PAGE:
This blog post is guest authored by Alexa Bloom. Alexa is an Arizona native turned Minnesotan, currently residing in Denver, Colorado. She lives with her husband, sister, baby Asher (9mo), and two pups. Before becoming a full-time mama, Alexa held multiple leadership positions at two of the fastest growing companies in the world. She has been practicing yoga for most of her life and has taught both adults + kids yoga over the years. In her free time you can find Alexa traveling, hiking, and enjoying life on the lake with friends & family.
We spend so much time planning for labor & delivery, decorating the nursery, and setting ourselves up for life with a newborn, oftentimes an important piece gets missed in our preparation efforts: postpartum recovery.
If you’ve just recently given birth, congratulations and welcome to the most awe-inspiring (and possibly least glamorous) club in town! If you’re reading this before having your baby, applaud yourself for wanting to cultivate a smooth transition upon baby’s arrival.
Just like most things, there is a wide range of postpartum experiences, and social media certainly doesn’t help us see ‘the real deal’ these days. Whether your birth story was totally seamless or quite the opposite; whether this is your first or third child; whether you need 8 hours of sleep per night or operate well on 5; I think everyone can agree that for many reasons, the postpartum period (aka the fourth trimester) is challenging.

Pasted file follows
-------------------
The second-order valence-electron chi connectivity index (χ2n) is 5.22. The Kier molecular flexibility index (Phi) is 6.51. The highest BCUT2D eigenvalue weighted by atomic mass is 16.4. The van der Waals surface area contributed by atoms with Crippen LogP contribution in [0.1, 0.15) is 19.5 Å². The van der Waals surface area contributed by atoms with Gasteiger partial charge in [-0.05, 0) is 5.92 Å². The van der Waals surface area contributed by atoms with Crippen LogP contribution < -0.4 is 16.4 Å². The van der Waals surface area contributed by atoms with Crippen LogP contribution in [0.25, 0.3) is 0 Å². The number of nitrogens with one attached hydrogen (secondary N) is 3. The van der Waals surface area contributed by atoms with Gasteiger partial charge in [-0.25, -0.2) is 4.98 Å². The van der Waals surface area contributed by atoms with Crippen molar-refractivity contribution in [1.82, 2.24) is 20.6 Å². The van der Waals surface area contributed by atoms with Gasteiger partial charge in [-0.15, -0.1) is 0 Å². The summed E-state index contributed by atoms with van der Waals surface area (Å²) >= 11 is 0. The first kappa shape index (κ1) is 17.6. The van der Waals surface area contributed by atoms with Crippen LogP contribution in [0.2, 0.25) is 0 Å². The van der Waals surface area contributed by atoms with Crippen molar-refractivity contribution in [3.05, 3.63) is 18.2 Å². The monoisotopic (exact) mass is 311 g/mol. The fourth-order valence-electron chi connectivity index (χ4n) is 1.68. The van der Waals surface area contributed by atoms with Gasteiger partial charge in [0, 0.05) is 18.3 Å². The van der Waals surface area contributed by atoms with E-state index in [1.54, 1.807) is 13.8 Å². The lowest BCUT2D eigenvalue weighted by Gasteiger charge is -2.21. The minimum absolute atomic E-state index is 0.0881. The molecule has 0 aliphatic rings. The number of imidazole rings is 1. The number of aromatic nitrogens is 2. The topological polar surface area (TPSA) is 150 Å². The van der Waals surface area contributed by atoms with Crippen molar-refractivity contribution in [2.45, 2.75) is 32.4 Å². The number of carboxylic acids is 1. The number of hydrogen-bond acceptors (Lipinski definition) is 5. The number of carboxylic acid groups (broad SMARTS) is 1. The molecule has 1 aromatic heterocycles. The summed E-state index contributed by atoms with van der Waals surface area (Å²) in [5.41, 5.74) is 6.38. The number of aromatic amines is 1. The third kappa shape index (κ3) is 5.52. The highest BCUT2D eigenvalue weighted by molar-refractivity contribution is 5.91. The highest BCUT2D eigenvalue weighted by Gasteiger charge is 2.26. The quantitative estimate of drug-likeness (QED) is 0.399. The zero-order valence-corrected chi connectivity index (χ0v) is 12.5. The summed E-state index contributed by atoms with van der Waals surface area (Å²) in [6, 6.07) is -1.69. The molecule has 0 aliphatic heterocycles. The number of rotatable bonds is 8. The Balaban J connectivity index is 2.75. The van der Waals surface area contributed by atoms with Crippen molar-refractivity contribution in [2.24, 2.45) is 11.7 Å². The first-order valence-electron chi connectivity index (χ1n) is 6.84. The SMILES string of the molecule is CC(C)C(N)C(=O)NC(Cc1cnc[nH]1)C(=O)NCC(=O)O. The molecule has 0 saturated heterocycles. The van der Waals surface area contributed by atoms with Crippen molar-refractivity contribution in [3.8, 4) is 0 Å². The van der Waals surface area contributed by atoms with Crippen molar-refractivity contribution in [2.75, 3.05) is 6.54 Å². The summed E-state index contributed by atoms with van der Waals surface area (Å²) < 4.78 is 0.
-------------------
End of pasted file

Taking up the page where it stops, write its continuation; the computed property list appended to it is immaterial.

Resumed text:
There are several factors that can make this chapter especially difficult, such as: caesarean surgery recovery, sleep deprivation, postpartum hormonal changes, anxiety, depression, baby blues, lack of support, colic, breastfeeding challenges, balancing childcare for siblings simultaneously, and so much more.
Some of this is par for the course, and some of it we can actually attempt to prepare for. I have friends who totally thrived in the first several weeks & months, and many of them attribute it to taking the time to set up their home, support network, and most importantly: their expectations & mentality.
I’ve reflected on what I learned from my own personal experience, which came with many of the challenges mentioned above. Here’s what I want every new mama to know in order to feel as calm and confident as possible once they bring their baby home. Although we have no way to control when and how baby arrives, it is absolutely possible to have an intentional, peaceful, and present postpartum experience.
1. Prepare your postpartum recovery & healing supplies
First and foremost, your body just did the most amazing and arduous thing it may have ever done. It’s now time to heal. This comprehensive list covers the things you’ll want to have on hand as soon as you get home from the hospital to support your physical recovery. I recommend creating a basket with these items ahead of time for your bathroom or nightstand – your future self will thank you big time.
2. Take care of YOU